"Under these circumstances there was applicable to her conduct in the control and management and the speed at which she continued operating the car, the well-established principle that it is the duty of the operator to drive it at such rate of speed that he can bring his car to a standstill within the distance that he can plainly see objects or obstructions ahead of him; and that if he continues to proceed when he is unable to see because his vision is obscured by smoke, or dust, or darkness, he is negligent."

And, quoting from Mann v. Reliable Transit Co. 217 Wis. 465, 259 N.W. 415, it said further (p. 468):

"When the situation on a highway is such that one's vision is completely obscured, it is one's duty to slow down or even stop until the cause of such obscured vision is at least in part removed. Johnson v. Prideaux, 176 Wis. 375, 187 N.W. 207; Leonard v. Bottomley, 210 Wis. 411, 245 N.W. 849; Pietsch v. McCarthy, 159 Wis. 251, 150 N.W. 482. Whether one's vision is completely obscured by blinding lights, dust, or dense smoke seems quite immaterial. Had it not been raining hard at the time of the accident, we should be inclined to hold that the plaintiff was negligent, as a matter of law, in not discovering that the Sprout truck was standing still."

Counsel for defendant points to but one distinction between the facts in the instant case and those in the Guderyon Case; that in the latter it appeared that Mrs. Guderyon did not reduce her speed on entering the smoke, while it appears here that the truck driver did reduce his speed as he approached the alley and when he reached the gutter he reduced it further to a point where he could not go slower without coming to a stop. The difference in the rates of speed at which the vehicles were being driven does not serve to distinguish the cases. The duty to stop under the circumstances exists regardless of the rate of speed at which the vehicle is being driven. If because of his speed he is unable to stop and avoid a collision, he has failed to comply with the rule.

The obstruction to the truck driver's view did not appear suddenly. He observed the smoke as he entered Dodge street from an intersecting street to the west of the alley. He could not see more than 10 feet ahead of him just before he started to make the turn into the alley and was unable to see plaintiff when he started to make the turn. He could not see beyond the burning leaves. At no time before the accident did he sound his horn. He had previously seen the city's employees burning leaves in the streets in the manner in which plaintiff was engaged at the time.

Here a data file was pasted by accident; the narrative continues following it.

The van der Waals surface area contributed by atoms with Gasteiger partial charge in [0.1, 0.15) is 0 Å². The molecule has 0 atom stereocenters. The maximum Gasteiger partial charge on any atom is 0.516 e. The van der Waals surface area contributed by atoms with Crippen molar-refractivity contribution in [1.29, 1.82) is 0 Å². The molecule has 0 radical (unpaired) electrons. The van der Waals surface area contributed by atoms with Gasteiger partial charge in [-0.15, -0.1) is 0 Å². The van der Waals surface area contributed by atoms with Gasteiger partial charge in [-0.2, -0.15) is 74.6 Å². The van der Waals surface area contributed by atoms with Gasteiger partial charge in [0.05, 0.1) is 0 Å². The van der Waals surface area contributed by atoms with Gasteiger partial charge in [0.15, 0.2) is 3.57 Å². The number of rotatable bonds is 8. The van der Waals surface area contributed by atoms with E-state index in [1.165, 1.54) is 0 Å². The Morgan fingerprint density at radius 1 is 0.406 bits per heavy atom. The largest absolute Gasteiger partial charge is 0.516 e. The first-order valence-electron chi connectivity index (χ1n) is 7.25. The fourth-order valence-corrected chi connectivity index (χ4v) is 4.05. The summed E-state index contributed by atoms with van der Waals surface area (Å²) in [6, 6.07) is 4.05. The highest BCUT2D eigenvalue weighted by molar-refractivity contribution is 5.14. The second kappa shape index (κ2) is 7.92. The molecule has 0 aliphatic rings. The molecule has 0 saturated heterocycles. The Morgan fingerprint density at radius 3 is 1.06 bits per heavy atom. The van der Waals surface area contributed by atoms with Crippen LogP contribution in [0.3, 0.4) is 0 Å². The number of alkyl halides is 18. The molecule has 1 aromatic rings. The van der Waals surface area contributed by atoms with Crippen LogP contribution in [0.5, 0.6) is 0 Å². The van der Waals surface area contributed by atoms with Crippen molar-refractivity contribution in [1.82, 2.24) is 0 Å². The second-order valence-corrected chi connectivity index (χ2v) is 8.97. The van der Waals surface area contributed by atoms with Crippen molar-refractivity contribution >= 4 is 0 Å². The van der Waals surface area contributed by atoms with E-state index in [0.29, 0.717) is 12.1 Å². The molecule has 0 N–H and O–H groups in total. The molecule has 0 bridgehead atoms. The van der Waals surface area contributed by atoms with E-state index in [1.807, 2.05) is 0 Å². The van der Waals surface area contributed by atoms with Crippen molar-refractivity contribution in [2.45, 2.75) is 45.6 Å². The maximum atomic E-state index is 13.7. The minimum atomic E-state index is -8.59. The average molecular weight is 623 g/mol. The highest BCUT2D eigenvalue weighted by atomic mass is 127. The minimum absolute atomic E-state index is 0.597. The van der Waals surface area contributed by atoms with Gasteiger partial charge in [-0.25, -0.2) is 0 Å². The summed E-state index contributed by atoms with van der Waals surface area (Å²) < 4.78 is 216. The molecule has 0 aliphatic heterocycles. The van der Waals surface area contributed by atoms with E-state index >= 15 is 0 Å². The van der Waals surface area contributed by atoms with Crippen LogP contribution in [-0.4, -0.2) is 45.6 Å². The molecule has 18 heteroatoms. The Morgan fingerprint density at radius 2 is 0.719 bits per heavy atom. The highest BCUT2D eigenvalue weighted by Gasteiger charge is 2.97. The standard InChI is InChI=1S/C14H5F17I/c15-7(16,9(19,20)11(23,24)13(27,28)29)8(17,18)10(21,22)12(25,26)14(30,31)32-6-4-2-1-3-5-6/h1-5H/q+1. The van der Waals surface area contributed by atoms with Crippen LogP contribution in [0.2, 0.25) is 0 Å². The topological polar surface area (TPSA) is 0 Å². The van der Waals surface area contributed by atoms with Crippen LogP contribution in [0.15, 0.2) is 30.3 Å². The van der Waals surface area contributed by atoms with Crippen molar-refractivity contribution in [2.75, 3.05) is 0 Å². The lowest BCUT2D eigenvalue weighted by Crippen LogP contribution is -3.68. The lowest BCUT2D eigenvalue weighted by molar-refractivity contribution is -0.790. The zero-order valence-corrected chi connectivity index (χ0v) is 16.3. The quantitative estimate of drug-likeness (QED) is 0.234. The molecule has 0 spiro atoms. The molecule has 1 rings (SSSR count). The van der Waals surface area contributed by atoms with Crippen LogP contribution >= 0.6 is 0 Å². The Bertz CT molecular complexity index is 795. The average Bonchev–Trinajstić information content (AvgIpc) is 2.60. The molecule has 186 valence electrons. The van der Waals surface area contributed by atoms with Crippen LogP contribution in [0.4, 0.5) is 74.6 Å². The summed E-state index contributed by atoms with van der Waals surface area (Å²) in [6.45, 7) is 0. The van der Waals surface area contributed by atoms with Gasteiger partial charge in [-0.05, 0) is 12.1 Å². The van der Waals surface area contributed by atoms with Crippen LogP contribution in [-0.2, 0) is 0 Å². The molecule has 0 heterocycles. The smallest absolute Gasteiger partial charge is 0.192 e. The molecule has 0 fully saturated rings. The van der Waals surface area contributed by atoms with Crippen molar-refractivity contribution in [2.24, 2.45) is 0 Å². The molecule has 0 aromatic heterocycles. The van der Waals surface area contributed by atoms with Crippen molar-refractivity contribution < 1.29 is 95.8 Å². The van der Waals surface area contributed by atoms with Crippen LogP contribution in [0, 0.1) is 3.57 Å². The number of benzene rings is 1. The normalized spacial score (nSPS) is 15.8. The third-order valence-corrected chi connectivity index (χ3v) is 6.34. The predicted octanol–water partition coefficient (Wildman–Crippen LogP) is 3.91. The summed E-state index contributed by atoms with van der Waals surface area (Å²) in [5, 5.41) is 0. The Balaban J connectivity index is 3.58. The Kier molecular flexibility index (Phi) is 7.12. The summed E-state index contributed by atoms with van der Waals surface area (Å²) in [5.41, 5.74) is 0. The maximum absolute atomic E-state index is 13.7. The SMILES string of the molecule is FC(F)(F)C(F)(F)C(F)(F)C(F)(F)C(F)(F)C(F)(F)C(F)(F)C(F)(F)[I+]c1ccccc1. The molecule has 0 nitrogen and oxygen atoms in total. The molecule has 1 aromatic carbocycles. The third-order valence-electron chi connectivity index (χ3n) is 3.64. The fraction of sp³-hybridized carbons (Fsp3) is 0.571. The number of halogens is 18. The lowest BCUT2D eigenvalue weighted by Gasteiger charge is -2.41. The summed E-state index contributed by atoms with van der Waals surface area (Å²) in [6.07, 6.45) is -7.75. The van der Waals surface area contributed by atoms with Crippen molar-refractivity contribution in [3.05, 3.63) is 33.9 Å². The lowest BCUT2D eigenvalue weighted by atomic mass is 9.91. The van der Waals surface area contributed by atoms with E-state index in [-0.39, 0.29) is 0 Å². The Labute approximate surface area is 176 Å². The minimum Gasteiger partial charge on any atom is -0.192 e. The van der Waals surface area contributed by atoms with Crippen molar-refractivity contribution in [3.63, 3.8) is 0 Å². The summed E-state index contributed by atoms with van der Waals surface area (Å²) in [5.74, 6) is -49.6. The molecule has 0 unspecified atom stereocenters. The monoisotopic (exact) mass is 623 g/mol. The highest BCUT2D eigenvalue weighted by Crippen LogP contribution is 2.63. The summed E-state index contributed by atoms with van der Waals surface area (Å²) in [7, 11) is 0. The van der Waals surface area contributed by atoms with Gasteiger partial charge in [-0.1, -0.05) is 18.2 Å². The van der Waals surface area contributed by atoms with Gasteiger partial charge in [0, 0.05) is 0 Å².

We see no escape from the conclusion that this case calls for the application of the rule of the Guderyon Case. From the truck driver's own testimony it appears that as he entered the area covered by dense smoke his vision was completely obscured. Under those circumstances it was his duty to drive at such rate of speed that he could bring his car to a standstill within the distance that he could plainly see objects ahead of him and so to control the operation of the truck as to be able to avoid striking an object ahead of him. We are compelled, as the court was in the Guderyon Case, to hold upon undisputed testimony that he failed in those respects and that such failure appears as a matter of law. The trial court was therefore required to order a new trial so that the jury might have a proper basis for the comparison of negligence.

Defendant contends that it was error to include in the special verdict a question inquiring as to the truck driver's negligence with respect to sounding the horn; that that element is included in the question inquiring as to management and control. It has long been the rule in this state that where specific acts of negligence are charged in the complaint and litigated upon the trial a special verdict should contain specific questions covering those alleged acts. It is true that in this case it was not alleged in the complaint that the truck driver failed in a duty to sound his horn and that generally such omission would preclude proof of acts constituting the failure. Miller v. Kenosha Electric R. Co. 135 Wis. 68, 115 N.W. 355. The rule is subject to the exception, however, that such proof may be received if it does not operate to the disadvantage of the defendant on the trial. Tolleman v. Sheboygan L., P. R. Co. 148 Wis. 197, 134 N.W. 406. In that case, as here, the evidence on which the finding was based was given by the defendant. The truck driver in the instant case testified that he did not sound his horn and the jury found that such failure was negligent. Defendant was not prejudiced by inclusion in the verdict of the question as to sounding of the horn.